HSL Librarians Help Dr. Benny Joyner Save Lives

Dr. Benny Joyner, HSL Collaboration CenterIn June 2011, the New England Journal of Medicine (NEJM) published a study on the role of fluid resuscitation for treating children with life-threatening conditions in resource-limited settings. The article, “Mortality after Fluid Bolus in African Children with Severe Infection,” stated, “Fluid boluses significantly increased 48-hour mortality in critically ill children with impaired perfusion in these resource-limited settings in Africa.”

Concerned with the conclusion reported in this study, Dr. Benny Joyner, Assistant Professor of Anesthesiology and Pediatrics in UNC School of Medicine’s Division of Pediatric Critical Care Medicine, and his UNC-Project Uganda colleagues authored a response that challenged the article’s findings. “If what they were saying was right, it flies in the face of everything I’ve been doing for nearly ten years in Emergency Pediatrics,” says Dr. Joyner.

After the response was published by NEJM, Dr. Joyner was invited to a Médecins Sans Frontières (Doctors without Borders – MSF) expert meeting to help shape worldwide recommendations the organization would make on the fluid management of children.

With only two weeks to prepare for the meeting in Belgium, Dr. Joyner turned to librarians at the HSL. Mellanye Lackey, an HSL Liaison Librarian who had assisted and collaborated with Dr. Joyner on previous projects, and Sara Suiter, a graduate research assistant from the School of Information and Library Science, set to work developing a targeted, comprehensive search strategy. After running the search in PubMed and Embase, two extensive biomedical databases, Sara and Mellanye spent hours culling through and organizing the search results, a task Dr. Joyner says would have taken him days, maybe weeks, and would likely not include some important articles.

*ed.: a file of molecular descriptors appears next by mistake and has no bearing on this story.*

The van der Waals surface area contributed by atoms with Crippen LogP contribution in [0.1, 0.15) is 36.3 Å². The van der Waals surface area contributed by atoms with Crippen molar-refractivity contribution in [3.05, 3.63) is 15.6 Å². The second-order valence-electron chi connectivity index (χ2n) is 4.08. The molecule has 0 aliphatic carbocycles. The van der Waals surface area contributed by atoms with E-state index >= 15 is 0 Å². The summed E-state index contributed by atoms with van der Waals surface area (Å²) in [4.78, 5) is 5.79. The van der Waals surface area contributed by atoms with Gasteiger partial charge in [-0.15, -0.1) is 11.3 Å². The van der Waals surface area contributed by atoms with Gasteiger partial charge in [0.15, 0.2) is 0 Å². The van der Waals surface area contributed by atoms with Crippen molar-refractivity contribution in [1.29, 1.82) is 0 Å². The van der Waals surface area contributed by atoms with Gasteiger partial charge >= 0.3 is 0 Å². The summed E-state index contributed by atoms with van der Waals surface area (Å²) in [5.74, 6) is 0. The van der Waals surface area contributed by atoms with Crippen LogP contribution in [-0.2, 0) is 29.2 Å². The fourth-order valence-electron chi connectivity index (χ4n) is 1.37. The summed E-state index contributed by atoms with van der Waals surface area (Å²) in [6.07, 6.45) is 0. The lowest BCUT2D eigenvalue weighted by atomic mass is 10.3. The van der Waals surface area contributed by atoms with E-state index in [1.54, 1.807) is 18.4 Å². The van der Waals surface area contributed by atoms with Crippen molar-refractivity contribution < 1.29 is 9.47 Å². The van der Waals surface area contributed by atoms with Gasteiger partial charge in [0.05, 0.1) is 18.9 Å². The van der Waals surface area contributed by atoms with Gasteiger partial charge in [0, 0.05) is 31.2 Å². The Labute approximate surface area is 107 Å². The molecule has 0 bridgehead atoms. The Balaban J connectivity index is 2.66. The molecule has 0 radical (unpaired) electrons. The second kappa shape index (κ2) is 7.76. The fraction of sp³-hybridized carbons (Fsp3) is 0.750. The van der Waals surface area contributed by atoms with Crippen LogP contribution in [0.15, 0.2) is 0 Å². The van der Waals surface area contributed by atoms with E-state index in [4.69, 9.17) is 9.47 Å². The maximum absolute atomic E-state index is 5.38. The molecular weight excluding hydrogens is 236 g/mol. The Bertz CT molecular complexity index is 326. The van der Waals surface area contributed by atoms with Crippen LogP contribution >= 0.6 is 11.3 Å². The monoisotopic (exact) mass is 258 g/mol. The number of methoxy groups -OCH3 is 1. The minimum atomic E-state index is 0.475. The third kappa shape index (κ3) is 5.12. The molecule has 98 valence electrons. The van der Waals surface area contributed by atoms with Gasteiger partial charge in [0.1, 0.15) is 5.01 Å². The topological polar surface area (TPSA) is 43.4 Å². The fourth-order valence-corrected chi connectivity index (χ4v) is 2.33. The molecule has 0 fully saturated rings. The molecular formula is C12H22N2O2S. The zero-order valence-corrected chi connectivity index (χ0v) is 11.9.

Dr. Joyner admits he would never have been able to format all the information in such a user-friendly way. Sara and Mellanye placed PDF’s of all the articles in his Dropbox where he could read them at any time, including on his iPad as he flew across the Atlantic without Internet access. “It was awesome! It gave me the ability to efficiently assimilate the latest, current literature in fluid resuscitation in pediatrics in the short and pressured timeframe I had. I already had the ability to speak as a result of what I had learned experientially, but that wasn’t enough for the meeting,” said Joyner.

As the expert meeting unfolded, Dr. Joyner was able to refer the other world health experts to specific articles as they were discussed and/or questioned. “Having reviewed all the articles and having them at my fingertips at all times was invaluable,” said Dr. Joyner. “Just my experience wasn’t enough to compel a change. However, in my opinion, having the body of evidence to support what I practice clinically allowed me to make a recommendation based not only in experience, but also a solid evidence base. And I would not have been standing on such a solid base during the meeting without Mellanye, Sara, and the HSL.”


Last modified: 10/17/17